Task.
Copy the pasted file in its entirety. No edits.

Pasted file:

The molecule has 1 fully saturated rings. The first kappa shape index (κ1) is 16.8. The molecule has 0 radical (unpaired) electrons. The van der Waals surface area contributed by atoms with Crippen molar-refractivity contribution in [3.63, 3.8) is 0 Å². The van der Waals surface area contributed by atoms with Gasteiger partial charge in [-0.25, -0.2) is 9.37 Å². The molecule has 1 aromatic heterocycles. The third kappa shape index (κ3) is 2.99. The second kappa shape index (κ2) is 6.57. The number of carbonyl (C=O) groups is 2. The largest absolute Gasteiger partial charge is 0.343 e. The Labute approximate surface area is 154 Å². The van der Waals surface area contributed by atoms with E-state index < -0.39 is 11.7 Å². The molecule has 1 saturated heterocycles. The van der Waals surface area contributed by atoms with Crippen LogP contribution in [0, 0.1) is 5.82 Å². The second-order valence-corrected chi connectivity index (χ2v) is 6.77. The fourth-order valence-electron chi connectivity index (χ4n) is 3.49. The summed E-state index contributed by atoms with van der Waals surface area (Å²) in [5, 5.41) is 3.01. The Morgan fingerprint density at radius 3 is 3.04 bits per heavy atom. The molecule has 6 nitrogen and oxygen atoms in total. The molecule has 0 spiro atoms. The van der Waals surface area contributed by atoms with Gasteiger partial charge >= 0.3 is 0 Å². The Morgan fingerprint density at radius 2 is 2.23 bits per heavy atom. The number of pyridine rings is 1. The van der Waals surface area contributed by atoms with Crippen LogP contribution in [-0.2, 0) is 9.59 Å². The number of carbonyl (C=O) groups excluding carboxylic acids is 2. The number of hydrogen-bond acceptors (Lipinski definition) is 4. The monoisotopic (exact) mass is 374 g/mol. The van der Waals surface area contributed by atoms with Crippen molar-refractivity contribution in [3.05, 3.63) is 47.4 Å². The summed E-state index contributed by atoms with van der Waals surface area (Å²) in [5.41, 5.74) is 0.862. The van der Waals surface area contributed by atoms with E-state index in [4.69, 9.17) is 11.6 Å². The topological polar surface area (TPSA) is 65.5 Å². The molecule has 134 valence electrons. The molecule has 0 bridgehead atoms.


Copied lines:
The molecule has 1 fully saturated rings. The first kappa shape index (κ1) is 16.8. The molecule has 0 radical (unpaired) electrons. The van der Waals surface area contributed by atoms with Crippen molar-refractivity contribution in [3.63, 3.8) is 0 Å². The van der Waals surface area contributed by atoms with Gasteiger partial charge in [-0.25, -0.2) is 9.37 Å². The molecule has 1 aromatic heterocycles. The third kappa shape index (κ3) is 2.99. The second kappa shape index (κ2) is 6.57. The number of carbonyl (C=O) groups is 2. The largest absolute Gasteiger partial charge is 0.343 e. The Labute approximate surface area is 154 Å². The van der Waals surface area contributed by atoms with E-state index < -0.39 is 11.7 Å². The molecule has 1 saturated heterocycles. The van der Waals surface area contributed by atoms with Crippen LogP contribution in [0, 0.1) is 5.82 Å². The second-order valence-corrected chi connectivity index (χ2v) is 6.77. The fourth-order valence-electron chi connectivity index (χ4n) is 3.49. The summed E-state index contributed by atoms with van der Waals surface area (Å²) in [5, 5.41) is 3.01. The Morgan fingerprint density at radius 3 is 3.04 bits per heavy atom. The molecule has 6 nitrogen and oxygen atoms in total. The molecule has 0 spiro atoms. The van der Waals surface area contributed by atoms with Gasteiger partial charge >= 0.3 is 0 Å². The Morgan fingerprint density at radius 2 is 2.23 bits per heavy atom. The number of pyridine rings is 1. The van der Waals surface area contributed by atoms with Crippen LogP contribution in [-0.2, 0) is 9.59 Å². The number of carbonyl (C=O) groups excluding carboxylic acids is 2. The number of hydrogen-bond acceptors (Lipinski definition) is 4. The monoisotopic (exact) mass is 374 g/mol. The van der Waals surface area contributed by atoms with Crippen molar-refractivity contribution in [3.05, 3.63) is 47.4 Å². The summed E-state index contributed by atoms with van der Waals surface area (Å²) in [5.41, 5.74) is 0.862. The van der Waals surface area contributed by atoms with E-state index in [4.69, 9.17) is 11.6 Å². The topological polar surface area (TPSA) is 65.5 Å². The molecule has 134 valence electrons. The molecule has 0 bridgehead atoms.